Ensure Appropriate Care Setting Payment for Chimeric Antigen Receptor (CAR) T-Cell Therapy

Chimeric Antigen Receptor (CAR) T-Cell therapy is an evolving service that is high in cost, and has the potential for volume increases over time that present unique challenges for providers, patients, and the CMS. CAR T-Cell therapy is a type of treatment in which a patient's T cells (a type of immune system cell) are changed in the laboratory so they will attack cancer cells.

The CAP encourages that the CMS achieve a payment structure that allows physicians to utilize what they feel is the best product for each patient, in the most appropriate care setting. The CAP seeks solutions that:

  • Create a site-neutral, product-agnostic payment structure
  • Remove provider responsibility for managing product costs
  • Minimize/remove financial losses for providing CAR-T
  • Create flexibility for future products and combination therapies
  • Minimize reimbursement disruption for other cellular therapies/HCT

The CAP recommended that CMS revise MS-DRG 016 to include CAR-T therapy and pay the average sales price for the drugs in the inpatient setting. Moreover, the CMS should leave payment methodologies for these services open for further comment and revision as they, technologically and procedurally, will likely evolve from their current form. This recommendation ensures the application of a consistent payment rate across CAR-T centers.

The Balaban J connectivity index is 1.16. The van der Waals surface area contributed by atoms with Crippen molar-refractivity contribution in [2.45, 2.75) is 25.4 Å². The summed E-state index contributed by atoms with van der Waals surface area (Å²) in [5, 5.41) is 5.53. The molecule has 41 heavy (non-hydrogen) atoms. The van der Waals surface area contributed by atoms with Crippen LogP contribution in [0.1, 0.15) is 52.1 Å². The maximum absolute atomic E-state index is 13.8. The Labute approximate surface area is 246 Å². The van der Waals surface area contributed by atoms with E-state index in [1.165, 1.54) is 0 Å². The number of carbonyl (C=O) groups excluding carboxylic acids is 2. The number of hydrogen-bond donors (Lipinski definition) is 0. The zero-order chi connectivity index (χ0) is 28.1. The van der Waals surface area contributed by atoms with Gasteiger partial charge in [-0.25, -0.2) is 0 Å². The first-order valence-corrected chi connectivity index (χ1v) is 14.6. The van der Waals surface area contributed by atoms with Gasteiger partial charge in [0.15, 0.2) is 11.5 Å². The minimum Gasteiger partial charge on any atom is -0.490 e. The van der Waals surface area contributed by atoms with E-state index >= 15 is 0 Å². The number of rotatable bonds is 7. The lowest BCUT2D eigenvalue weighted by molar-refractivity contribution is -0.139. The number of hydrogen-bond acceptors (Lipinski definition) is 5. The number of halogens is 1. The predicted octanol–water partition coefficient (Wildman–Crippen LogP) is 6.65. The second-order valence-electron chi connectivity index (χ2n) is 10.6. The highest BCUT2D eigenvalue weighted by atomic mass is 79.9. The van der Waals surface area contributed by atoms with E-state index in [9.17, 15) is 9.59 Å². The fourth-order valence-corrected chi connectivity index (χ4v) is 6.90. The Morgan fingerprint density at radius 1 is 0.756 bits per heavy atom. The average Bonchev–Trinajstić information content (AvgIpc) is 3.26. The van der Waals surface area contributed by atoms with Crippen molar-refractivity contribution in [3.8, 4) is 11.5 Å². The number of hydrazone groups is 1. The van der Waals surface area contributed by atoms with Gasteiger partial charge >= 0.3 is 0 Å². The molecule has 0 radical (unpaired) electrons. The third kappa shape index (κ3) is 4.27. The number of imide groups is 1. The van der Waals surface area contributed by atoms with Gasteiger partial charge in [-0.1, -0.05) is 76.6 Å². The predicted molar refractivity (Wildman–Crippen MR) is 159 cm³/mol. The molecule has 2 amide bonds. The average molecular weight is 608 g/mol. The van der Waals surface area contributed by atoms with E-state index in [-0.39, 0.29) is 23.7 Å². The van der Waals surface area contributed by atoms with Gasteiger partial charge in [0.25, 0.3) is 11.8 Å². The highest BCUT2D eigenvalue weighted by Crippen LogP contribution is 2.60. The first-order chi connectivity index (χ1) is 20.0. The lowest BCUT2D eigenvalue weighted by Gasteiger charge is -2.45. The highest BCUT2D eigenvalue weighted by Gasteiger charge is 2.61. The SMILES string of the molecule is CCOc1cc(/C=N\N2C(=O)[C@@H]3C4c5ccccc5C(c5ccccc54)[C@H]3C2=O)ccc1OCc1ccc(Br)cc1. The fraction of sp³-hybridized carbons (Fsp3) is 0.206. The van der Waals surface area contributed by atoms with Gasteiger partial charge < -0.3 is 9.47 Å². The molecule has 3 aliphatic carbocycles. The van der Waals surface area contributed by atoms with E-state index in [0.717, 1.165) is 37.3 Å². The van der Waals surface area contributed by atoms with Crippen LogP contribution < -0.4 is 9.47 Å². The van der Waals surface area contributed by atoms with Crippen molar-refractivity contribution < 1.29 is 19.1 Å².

Expand Medicare 14-day rule

The CAP asked the CMS to expand its current Medicare Part B Laboratory Date of Service (DOS) Policy, known as the 14-day rule, to include services provided in the inpatient setting to allow laboratories to bill Medicare directly for molecular pathology tests and ADLTs.

Despite 2018 revisions to improve the 14-day rule laboratory DOS billing policy in the hospital outpatient setting starting this year, these changes did not address tests performed on hospital inpatients and obtaining payment for some laboratory tests remains problematic. The CAP also urged the CMS in a MARCH 21 LETTER to expand the exclusions from the HOPPS packaging policy to include fluorescence in situ hybridization (FISH) technical component services in outpatient and inpatient hospital settings. Excluding FISH from packaging policy would allow for the direct billing of these tests provided at hospitals.

The CMS recognized that molecular pathology tests and ADLTs have unique clinical utilization distinct from conventional laboratory tests. As molecular technologies continue to advance, the CAP believes their utility will continue to differ significantly. The CAP supports the direct billing of molecular pathology tests, ADLTs and FISH on tissue samples acquired from patients during inpatient and outpatient visits as they are critically important for determining follow-up treatment plans and responsible patient care.

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CAP members and leaders continue to urge their elected officials to support legislation to increase transparency and accountability in the Medicare Local Coverage Determination (LCD) process. The LCD bill gained more sponsors in the House and Senate with a total of 64 members of the House and 18 senators, including Sen. John Kennedy (R-LA) who recently signed on as a co-sponsor.